When you start tracking your calories you’ll be giving yourself an education on nutrition that you’ll have for the rest of your life. Eating is a personal thing and has to work for you. You’re unlikely to adhere to a generic online diet plan for long so you have to make how you eat work for you for the long term.


Initial tips for reducing your calories:


Research online the foods you currently eat and find low calorie alternatives.

Diet Coke instead of regular coke, low calorie ice cream, low cal rice and pasta. These days there’s a low calorie alternative for almost any food you can think of. It won’t taste quite as good as the real thing but if it tastes 80% as good, then that’s good enough for now.


Plan your meals at the beginning of the day. It’ll take 5 mins in the morning and will remove all the stress throughout the day in regards to your eating choices.


Play around with different ways of eating and find a way that works for you personally. Doesn’t matter whether you eat 6 small meals over the course of the day or fast all day and have a massive dinner. It’s all the same equation: calories in verses calories out. 


Don’t restrict foods that you really love, just plan accordingly. By all means if you’re craving a large Dominos stuffed crust, then go for it. Just make sure you know how many calories you’re consuming and plan the rest of your eating day around that one meal. Again- calories in, calories out!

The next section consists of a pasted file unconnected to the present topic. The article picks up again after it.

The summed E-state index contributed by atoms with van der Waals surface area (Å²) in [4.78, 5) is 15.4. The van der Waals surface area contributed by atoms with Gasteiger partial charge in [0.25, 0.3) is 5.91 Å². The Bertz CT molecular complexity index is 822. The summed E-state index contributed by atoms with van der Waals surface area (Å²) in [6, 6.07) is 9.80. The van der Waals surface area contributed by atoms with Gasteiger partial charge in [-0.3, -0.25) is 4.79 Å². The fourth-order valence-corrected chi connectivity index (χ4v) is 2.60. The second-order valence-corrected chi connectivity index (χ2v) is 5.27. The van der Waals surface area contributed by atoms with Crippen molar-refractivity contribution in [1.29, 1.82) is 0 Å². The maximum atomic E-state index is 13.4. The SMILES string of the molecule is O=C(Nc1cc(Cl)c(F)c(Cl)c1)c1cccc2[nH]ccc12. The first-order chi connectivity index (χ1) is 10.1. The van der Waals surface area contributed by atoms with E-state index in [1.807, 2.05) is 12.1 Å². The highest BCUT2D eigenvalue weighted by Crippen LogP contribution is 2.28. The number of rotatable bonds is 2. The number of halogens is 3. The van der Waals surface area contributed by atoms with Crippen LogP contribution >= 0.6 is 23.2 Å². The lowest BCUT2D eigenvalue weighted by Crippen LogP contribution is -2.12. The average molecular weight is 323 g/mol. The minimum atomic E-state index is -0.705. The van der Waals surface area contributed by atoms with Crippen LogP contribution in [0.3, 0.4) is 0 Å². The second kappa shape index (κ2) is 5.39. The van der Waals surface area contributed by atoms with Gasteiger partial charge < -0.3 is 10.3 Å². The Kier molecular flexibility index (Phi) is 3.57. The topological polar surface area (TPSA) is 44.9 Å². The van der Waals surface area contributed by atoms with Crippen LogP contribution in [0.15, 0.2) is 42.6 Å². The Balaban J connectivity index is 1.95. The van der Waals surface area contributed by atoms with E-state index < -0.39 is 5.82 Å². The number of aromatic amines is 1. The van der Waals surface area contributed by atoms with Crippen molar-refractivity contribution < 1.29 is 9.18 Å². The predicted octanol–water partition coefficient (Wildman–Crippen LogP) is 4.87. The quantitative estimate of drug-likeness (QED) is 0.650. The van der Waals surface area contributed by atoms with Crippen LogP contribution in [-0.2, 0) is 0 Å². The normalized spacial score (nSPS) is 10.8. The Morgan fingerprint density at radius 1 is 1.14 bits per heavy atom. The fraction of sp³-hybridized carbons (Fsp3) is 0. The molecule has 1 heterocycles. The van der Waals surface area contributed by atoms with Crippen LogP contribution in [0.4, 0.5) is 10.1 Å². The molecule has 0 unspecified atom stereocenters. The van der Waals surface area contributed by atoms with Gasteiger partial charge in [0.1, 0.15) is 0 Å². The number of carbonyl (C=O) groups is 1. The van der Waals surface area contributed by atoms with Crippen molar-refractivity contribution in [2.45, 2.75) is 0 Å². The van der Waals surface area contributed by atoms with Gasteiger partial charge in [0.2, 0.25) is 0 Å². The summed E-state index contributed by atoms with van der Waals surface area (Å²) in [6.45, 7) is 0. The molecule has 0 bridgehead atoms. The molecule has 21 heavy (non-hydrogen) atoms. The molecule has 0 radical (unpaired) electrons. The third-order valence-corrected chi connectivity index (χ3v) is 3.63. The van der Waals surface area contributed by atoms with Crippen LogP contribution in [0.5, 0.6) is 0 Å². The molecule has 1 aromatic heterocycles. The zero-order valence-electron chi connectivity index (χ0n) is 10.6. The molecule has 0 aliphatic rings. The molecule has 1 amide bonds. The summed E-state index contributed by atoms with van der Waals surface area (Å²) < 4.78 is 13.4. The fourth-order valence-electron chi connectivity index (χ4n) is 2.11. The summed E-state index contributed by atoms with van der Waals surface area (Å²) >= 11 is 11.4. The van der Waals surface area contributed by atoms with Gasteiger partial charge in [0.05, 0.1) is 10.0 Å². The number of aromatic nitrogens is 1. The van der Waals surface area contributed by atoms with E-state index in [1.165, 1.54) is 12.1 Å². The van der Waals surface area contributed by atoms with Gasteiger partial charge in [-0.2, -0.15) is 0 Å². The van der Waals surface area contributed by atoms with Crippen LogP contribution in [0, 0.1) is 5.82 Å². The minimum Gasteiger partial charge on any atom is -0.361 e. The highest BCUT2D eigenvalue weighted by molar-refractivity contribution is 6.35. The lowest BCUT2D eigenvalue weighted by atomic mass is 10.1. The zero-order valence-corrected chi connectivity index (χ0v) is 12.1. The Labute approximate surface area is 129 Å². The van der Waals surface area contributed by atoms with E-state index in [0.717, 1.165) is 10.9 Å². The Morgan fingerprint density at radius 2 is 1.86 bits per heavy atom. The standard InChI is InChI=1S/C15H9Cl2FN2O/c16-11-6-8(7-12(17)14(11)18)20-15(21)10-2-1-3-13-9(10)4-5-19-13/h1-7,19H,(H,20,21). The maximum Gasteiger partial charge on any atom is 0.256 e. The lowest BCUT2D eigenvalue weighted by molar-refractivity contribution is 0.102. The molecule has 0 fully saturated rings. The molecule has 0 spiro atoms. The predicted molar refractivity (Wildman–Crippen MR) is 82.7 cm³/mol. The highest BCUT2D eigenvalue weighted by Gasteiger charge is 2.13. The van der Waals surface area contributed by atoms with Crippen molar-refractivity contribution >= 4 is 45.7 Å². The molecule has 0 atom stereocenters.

Putting all this in action:


Weigh yourself at least every other day. It won’t change dramatically over such short time periods but it’ll keep your mind focussed on the job at hand.


Track your daily steps and aim to increase whatever your average daily number is by 1000 steps a day each week until it becomes unsustainable.


Track your calories and don’t exceed your daily allowance. 


If after 2 weeks you’re weight is decreasing by an amount that you find sustainable, then do nothing. You’re on track and it’s working.


If after 2 weeks your weight isn’t decreasing, then you either have to increase the calories you’re burning (more steps/ movement in general) or decrease the calories you’re taking in (by 500 cals a day if you want to lose a pound a week). Or do both ideally for maximum benefit. 


If after 2 weeks your weight is increasing, then you simply have to lower your calories further. If this is the case, best to talk to me personally and we’ll come up with a suitable battle plan. 




Remember, how ever you decide to go about this you will have moments (most days) of hunger. You’re feeding your body less than it needs. Plan ahead of time, anticipating problem moments. If (when) you mess up, don’t get disheartened- you’re human. Don’t try and overcompensate by starving  yourself the following day, just get back on track and pick up where you left off. 



Tel 07870516660